The Verdict

In the end, I’ve talked myself off the ledge a bit with regards to Gregg Berhalter being in charge of the Columbus Crew going forward. His record (and more importantly his GF/GA numbers) still terrifies me. To have a decent record overall, take the team from 12th to 4th, and STILL get fired mid-season because you weren’t scoring enough is a MASSIVE red flag. Again, we can only off of what we know and based on what we know about his time in Sweden I fear we are headed towards 2-3 more years of the “Goals Will Come” era.

That being said, I’m trying to be optimistic and get excited and I do find it extremely encouraging that he has spent his time off studying other teams around Europe. I’m also intrigued by his stated desire to approach the game from an analytical perspective. We are constantly being bombarded with quotes about how he has a plan and knows exactly what he wants to do going forward. But we should expect that of anyone who comes in to be Head Coach and Sporting Director.

(Side note: I can’t help but feel like Anthony Precourt has become a bit too enamored with Sporting Kansas City. There seem to be a lot of similarities between Berhalter and Peter Vermes with regards to their titles, responsibilities, style as players and general desired style of play as coaches.)

And so we venture forth into a new era in Columbus and hopefully good times and new trophies await us. I’ll continue to be wary of Berhalter’s previous coaching record, but I also look forward to seeing what he can do with a fresh start.

Here’s to a MASSIVE off-season!

Feb 262013

The 2013 Columbus midfielder remains largely unchanged. Milovan Mirosevic has returned to Chile, but in comes 25 year old Argentine Matias Sanchez. He doesn’t stuff the stat sheet and he doesn’t dazzle with his passing or shooting. No, the value of Matias Sanchez is hardly quantifiable. Sanchez won the 2007 U-20 World Cup in Argentina and participated in the 2009 Copa Libertadores tournament with Argentina’s Estudiantes; his club for the past four years. He’s comfortable playing in big spots and he does the little things well. He’s comfortable on the ball, makes smart decisions, and rarely turns the ball over in bad spots.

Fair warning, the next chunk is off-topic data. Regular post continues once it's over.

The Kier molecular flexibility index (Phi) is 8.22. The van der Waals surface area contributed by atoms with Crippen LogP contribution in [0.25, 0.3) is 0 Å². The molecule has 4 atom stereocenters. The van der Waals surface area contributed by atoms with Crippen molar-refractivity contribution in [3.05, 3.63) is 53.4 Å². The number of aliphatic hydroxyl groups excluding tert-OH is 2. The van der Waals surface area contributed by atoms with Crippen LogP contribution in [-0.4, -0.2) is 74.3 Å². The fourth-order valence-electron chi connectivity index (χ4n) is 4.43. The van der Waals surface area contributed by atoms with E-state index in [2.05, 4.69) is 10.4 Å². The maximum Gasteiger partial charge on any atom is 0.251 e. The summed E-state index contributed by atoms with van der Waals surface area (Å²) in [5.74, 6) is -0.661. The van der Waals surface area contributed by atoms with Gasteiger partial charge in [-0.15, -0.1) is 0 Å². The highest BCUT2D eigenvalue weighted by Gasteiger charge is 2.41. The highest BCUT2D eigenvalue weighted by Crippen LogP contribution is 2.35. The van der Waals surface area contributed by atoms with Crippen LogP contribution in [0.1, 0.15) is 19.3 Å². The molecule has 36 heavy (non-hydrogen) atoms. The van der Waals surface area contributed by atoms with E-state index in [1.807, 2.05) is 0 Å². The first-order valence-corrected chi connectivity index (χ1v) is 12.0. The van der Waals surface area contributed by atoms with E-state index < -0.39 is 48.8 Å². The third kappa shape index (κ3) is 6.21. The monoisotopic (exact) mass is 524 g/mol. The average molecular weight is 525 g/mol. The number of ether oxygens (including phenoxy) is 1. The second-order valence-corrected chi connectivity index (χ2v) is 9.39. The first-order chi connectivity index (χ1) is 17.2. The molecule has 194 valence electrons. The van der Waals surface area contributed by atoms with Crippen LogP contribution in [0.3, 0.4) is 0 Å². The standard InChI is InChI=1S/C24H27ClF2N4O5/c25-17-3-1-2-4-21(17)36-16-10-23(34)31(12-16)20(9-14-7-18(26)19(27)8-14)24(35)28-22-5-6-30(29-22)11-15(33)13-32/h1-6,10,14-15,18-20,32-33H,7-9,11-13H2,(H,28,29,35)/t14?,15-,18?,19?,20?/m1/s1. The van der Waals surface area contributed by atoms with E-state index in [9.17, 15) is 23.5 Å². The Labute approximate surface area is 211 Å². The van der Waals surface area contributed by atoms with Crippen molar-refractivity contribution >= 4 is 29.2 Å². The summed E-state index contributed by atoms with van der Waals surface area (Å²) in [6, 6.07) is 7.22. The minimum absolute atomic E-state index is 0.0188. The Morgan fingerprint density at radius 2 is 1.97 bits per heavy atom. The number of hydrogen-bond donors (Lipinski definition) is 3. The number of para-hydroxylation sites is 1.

In addition to Sanchez, the Crew also brought in Academy product Wil Trapp on a Homegrown deal. Trapp is currently trying to help the US U-20 team qualify for this season’s U-20 World Cup. I wrote about Trapp right after he was signed having watched him play ever since he was a freshman in high school. He’s very similar to Sanchez in that he is very comfortable on the ball and makes few mistakes distributing out of the midfield.

Out wide, Dilly Duka is gone but Justin Meram and Eddie Gaven remain excellent options on the midfield flanks as well as Bernardo Anor and Ethan Finlay. Tony Tchani and Kevan George are great backup holding midfielders for Danny O’Rourke, Matias Sanchez, and possibly Agustin Viana. Ben Speas is back after missing almost the entire 2012 season with an abdominal injury.

Here’s a quick individual breakdown…

Matias Sanchez

Plenty of big game and experience has made Sanchez very comfortable on the ball in midfield. He’s a great option as a holding midfielder to along with O’Rourke and Viana.

Wil Trapp

A younger version of Sanchez, Trapp is hoping to get some big game experience of his own with the US U-20 team in this summer’s U-20 World Cup. He won’t start right away, but I think it would be a good idea to have him on the bench on a regular basis.

Eddie Gaven

The oldest 26 year old ever, Gaven is a timeless wonder at the wide right midfield spot. He’s got a strong shot from distance and makes great runs in from the flank.

Justin Meram

With the departure of Duka, I’d like to see Meram get the start at the wide left midfield spot. He’s a great dribbler with an even better shot, but he hasn’t played well consistently enough to earn that starting spot.

Bernardo Anor

Although he’s always hurt, Anor still has great pace and is a good fit out wide on the left either in the midfield or as a left back.

Tony Tchani

At six feet, four inches Tchani is a man among boys in the midfield. He’s not the best passer, but he’s great at dispossessing opposing playmakers before they can get to the backline.

Kevan George

He may not be on the bench every match, but he’s also a solid holding midfielder.

Ethan Finlay

With an influx of forwards, Finlay will likely be utilized as a wide midfielder on either side. He was very inconsistent in 2012, but he can still provide a great spark for 15-20 minutes off the bench late in games.

Ben Speas

Now that he’s presumably 100% healthy, great things will be expected of the Crew Academy attacking midfielder out of North Carolina. Having seen so little of him last year, he’s a bit of a wild card.


The midfield remains young and largely unchanged, but there’s still plenty of talent here. Central midfielders like Speas, Sanchez, Tchani, and Trapp will be expected to shoulder more defensive responsibility thanks to Federico Higuain pulling the strings from up top. And speaking of forwards, we’ll break them all down next!